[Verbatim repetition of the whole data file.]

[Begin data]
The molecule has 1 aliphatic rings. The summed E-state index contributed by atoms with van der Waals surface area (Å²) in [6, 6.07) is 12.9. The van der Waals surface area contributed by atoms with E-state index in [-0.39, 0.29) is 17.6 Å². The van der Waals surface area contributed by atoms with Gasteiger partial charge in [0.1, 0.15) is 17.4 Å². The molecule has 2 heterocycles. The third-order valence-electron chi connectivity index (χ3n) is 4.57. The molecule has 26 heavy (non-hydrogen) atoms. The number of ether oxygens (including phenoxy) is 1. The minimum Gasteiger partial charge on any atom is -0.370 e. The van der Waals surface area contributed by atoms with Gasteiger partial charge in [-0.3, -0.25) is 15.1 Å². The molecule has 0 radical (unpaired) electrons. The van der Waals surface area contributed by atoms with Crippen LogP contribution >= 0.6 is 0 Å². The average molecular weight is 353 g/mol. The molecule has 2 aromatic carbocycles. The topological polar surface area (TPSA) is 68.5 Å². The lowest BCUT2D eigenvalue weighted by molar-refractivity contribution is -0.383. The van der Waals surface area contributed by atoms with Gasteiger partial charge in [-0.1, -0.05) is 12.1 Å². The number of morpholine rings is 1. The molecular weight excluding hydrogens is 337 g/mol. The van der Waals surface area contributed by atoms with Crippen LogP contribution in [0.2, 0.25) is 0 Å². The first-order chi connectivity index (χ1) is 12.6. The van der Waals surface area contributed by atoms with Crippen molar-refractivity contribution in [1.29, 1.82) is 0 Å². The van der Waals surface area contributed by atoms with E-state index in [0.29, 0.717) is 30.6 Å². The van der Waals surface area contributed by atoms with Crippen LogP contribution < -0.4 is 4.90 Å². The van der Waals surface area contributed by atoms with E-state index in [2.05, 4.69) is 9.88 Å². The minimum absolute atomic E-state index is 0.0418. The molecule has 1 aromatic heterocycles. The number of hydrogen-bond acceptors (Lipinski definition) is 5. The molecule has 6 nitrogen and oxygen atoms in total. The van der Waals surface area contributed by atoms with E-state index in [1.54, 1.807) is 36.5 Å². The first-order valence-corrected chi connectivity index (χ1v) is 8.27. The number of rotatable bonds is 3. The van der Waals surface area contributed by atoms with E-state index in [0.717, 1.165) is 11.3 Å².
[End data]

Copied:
The molecule has 1 aliphatic rings. The summed E-state index contributed by atoms with van der Waals surface area (Å²) in [6, 6.07) is 12.9. The van der Waals surface area contributed by atoms with E-state index in [-0.39, 0.29) is 17.6 Å². The van der Waals surface area contributed by atoms with Gasteiger partial charge in [0.1, 0.15) is 17.4 Å². The molecule has 2 heterocycles. The third-order valence-electron chi connectivity index (χ3n) is 4.57. The molecule has 26 heavy (non-hydrogen) atoms. The number of ether oxygens (including phenoxy) is 1. The minimum Gasteiger partial charge on any atom is -0.370 e. The van der Waals surface area contributed by atoms with Gasteiger partial charge in [-0.3, -0.25) is 15.1 Å². The molecule has 0 radical (unpaired) electrons. The van der Waals surface area contributed by atoms with Crippen LogP contribution >= 0.6 is 0 Å². The average molecular weight is 353 g/mol. The molecule has 2 aromatic carbocycles. The topological polar surface area (TPSA) is 68.5 Å². The lowest BCUT2D eigenvalue weighted by molar-refractivity contribution is -0.383. The van der Waals surface area contributed by atoms with Gasteiger partial charge in [-0.1, -0.05) is 12.1 Å². The number of morpholine rings is 1. The molecular weight excluding hydrogens is 337 g/mol. The van der Waals surface area contributed by atoms with Crippen LogP contribution in [0.2, 0.25) is 0 Å². The first-order chi connectivity index (χ1) is 12.6. The van der Waals surface area contributed by atoms with Crippen molar-refractivity contribution in [1.29, 1.82) is 0 Å². The van der Waals surface area contributed by atoms with E-state index in [0.29, 0.717) is 30.6 Å². The van der Waals surface area contributed by atoms with Crippen LogP contribution < -0.4 is 4.90 Å². The van der Waals surface area contributed by atoms with E-state index in [2.05, 4.69) is 9.88 Å². The minimum absolute atomic E-state index is 0.0418. The molecule has 1 aromatic heterocycles. The number of hydrogen-bond acceptors (Lipinski definition) is 5. The molecule has 6 nitrogen and oxygen atoms in total. The van der Waals surface area contributed by atoms with E-state index in [1.54, 1.807) is 36.5 Å². The first-order valence-corrected chi connectivity index (χ1v) is 8.27. The number of rotatable bonds is 3. The van der Waals surface area contributed by atoms with E-state index in [0.717, 1.165) is 11.3 Å².